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Dave Toulouse, Blogger

September 29, 2016

5 Min Read

This title isn't from me; it's from an early access postmortem of the game Book of Demons that you can read here.

I don't like this question. Different indie devs getting similar results might come to different conclusions and it's really hard to get people to read between the lines to see the real picture. Book of Demons sold about 7,500 copies in 2 months in early access, which is similar to what my last game March of the Living achieved as a full release in 2 months (around 8,600). I was happy with those sales, but apparently the developers of Book of Demons came to a different conclusion.

The difference?  I spent 6 months on MotL while Book of Demons has been in production for 3 years. I'm the only dev behind MotL vs 7 core team members for Book of Demons. As you can see, I didn't need to sell 35,000 copies to call this project a success and I never expected such result either (all indie devs secretly wish for such success, of course, but eh....)

So asking the question "Why is selling good games so hard?" here seems to say that either MotL didn't sell well or that it's not part of the "good games" category so it sold as much as it could considering this. The truth however is probably that Book of Demons and MotL are selling as well as should be expected. The problem is that you can't use development cost as a premise for the question "Why is selling good games so hard?"

Skewed expectations

Two things from the postmortem caught my attention in a weird way:

"To recoup the costs, we need to sell about 35 thousand copies of the game."

There's nothing wrong about working on a big project and trying to get big results. But you need to accept that things may not go the way you want when you need to sell 35,000 copies just to break even. It might seem like a low number when compared to top sellers, but the majority of games on Steam will never, ever sell that many copies.  And this brings me to the other point:

"In theory, selling this much should be pretty easy. After all, hack & slash is a very popular genre, and games such as Grim Dawn, Torchlight, Path of Exile, Van Helsing are able to move hundreds of thousands or even millions of copies."

You really can't believe such thing.  This is not a business plan. Maybe it wasn't meant as an actual statement of expectation but it's not the first time I hear such thing. If it were really as simple as checking what sells a lot and copy/paste results we'd all be doing this. I can't look at the success of Firewatch and then start working on my own walking sim while telling myself "well, that game was a hit so there's a reasonable chance mine will be as well". At best it might hint that people are ready to buy the right type of game of that genre (something unknown for the first walking sim released) but you can't put a number to that conclusion.

Hard work is not automatically rewarded

Game development isn't an investment, it's risk management. There's a good reason big studios are pumping sequels after sequels; it's way less risky than working on a new IP.  This is a vital lesson that indie developers must heed, even if we want to work on exciting new projects instead of yet another sequel.

It might be a boring thing to say, but working on the game you want to make and hoping results will be proportional to your passion is simply blinding yourself to reality. It's like the advice, "don't quit your day job." You should be prepared to the fact that things might not go the way you dreamed they'd go. You can get another mortgage on your house but, if you do, you shouldn't be surprised if you eventually lose it. Going big is never a guarantee of anything.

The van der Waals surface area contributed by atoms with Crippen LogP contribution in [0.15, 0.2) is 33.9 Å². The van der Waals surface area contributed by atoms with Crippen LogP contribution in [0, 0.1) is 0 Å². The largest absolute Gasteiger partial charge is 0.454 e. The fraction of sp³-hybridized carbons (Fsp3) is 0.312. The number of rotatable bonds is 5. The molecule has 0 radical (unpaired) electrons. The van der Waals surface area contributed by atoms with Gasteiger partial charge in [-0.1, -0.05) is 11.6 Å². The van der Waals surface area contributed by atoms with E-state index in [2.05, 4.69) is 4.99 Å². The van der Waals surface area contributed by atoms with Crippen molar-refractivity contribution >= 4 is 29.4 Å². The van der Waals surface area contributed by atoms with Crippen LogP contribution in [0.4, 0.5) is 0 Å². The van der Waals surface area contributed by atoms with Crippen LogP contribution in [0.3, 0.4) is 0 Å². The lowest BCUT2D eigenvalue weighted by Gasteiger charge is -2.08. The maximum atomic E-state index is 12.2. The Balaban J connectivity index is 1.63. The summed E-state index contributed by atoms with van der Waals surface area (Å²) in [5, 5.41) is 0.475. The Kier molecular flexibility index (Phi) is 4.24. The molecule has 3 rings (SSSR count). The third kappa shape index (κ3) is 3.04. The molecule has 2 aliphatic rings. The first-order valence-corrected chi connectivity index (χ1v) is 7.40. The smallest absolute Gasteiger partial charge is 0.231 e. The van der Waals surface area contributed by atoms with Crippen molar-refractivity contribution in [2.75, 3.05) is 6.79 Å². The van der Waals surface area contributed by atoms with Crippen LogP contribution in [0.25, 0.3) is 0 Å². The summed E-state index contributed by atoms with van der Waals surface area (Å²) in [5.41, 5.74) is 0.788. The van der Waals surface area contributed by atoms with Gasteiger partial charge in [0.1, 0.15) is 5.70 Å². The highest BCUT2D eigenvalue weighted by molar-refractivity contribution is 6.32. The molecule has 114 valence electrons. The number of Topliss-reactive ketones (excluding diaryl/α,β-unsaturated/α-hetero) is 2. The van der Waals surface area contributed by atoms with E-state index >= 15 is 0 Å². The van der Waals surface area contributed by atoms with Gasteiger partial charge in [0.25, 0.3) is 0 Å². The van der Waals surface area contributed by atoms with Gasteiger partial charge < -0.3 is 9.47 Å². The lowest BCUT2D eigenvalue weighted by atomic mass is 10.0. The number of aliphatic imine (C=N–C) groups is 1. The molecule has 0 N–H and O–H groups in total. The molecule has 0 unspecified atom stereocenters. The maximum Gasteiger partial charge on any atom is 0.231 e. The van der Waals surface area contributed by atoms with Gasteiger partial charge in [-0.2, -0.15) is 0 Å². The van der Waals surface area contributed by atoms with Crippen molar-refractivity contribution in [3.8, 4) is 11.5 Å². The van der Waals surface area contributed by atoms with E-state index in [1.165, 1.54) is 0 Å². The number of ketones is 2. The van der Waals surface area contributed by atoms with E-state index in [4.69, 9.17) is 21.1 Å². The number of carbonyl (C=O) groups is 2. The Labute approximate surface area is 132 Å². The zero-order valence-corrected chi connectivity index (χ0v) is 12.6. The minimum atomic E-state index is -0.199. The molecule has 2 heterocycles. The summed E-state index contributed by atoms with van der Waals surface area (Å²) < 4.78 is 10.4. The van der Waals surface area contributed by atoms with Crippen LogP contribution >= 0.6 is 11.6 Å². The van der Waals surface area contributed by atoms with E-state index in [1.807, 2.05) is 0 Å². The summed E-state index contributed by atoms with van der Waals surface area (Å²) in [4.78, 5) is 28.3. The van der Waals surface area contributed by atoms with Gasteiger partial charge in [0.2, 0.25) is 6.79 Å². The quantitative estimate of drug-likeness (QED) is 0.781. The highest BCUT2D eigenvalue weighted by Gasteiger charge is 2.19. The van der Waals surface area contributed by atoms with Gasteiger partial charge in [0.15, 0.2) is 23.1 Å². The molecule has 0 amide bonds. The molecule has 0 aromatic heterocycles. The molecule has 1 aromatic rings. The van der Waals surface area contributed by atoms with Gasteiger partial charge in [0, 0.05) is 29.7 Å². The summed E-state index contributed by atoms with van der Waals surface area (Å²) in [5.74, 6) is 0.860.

My friend Brian ‘Psychochild’ Green wrote about reasonable schedules with another game, Brigador.

Indie games are not triple-A games

  • It should seem obvious, but people keep doing it.

  • Manage your risks.  Do a game that can be done in 6-8 months, not one that takes 3-5 years!

  • Built up a portfolio of games first. Start small and build up to larger successes.

  • Don't spend money on things you don't understand or can't handle properly.

  • Players don't care about your engine so make games instead. If existing engines don't meet your needs then you should reconsider your project.

  • Your main source of marketing power is your game itself. (Unless you somehow manage to get Sony to pay for it...)

  • Don't compare yourself to the big hits. What worked for them might not for you. If there was a recipe for success we'd all be following it.

Hope for the best and prepare for the worst

I wish the best to Thing Trunk and since their game is in early access it's reasonable to think that the current results are not the end of the story (for example, as a dev myself I don't buy games in early access as I have my own projects to debug and test so I really don't feel doing so for other games).

We need to be careful though when reading postmortems and trying to interpret results. I know quite a few solo devs that would be thrilled to sell so "few" copies in 2 months but the press still probably wouldn't run stories about how they succeeded. The risk devs take can't be considered to define what are normal and expected results. If my last game would have sold 35,000 copies, I could literally do nothing for the next 3 years and there's nothing quite normal about this.

The successful indie devs I know are very careful about scaling up as they know that the top sellers list on Steam is an anomaly and not the norm. There's nothing wrong with taking bigger risks but it doesn't mean the reward at the end will also be bigger.


Twitter: https://twitter.com/Over00
Blog: http://www.over00.com/
Portfolio: http://www.machine22.com/
Email: [email protected]

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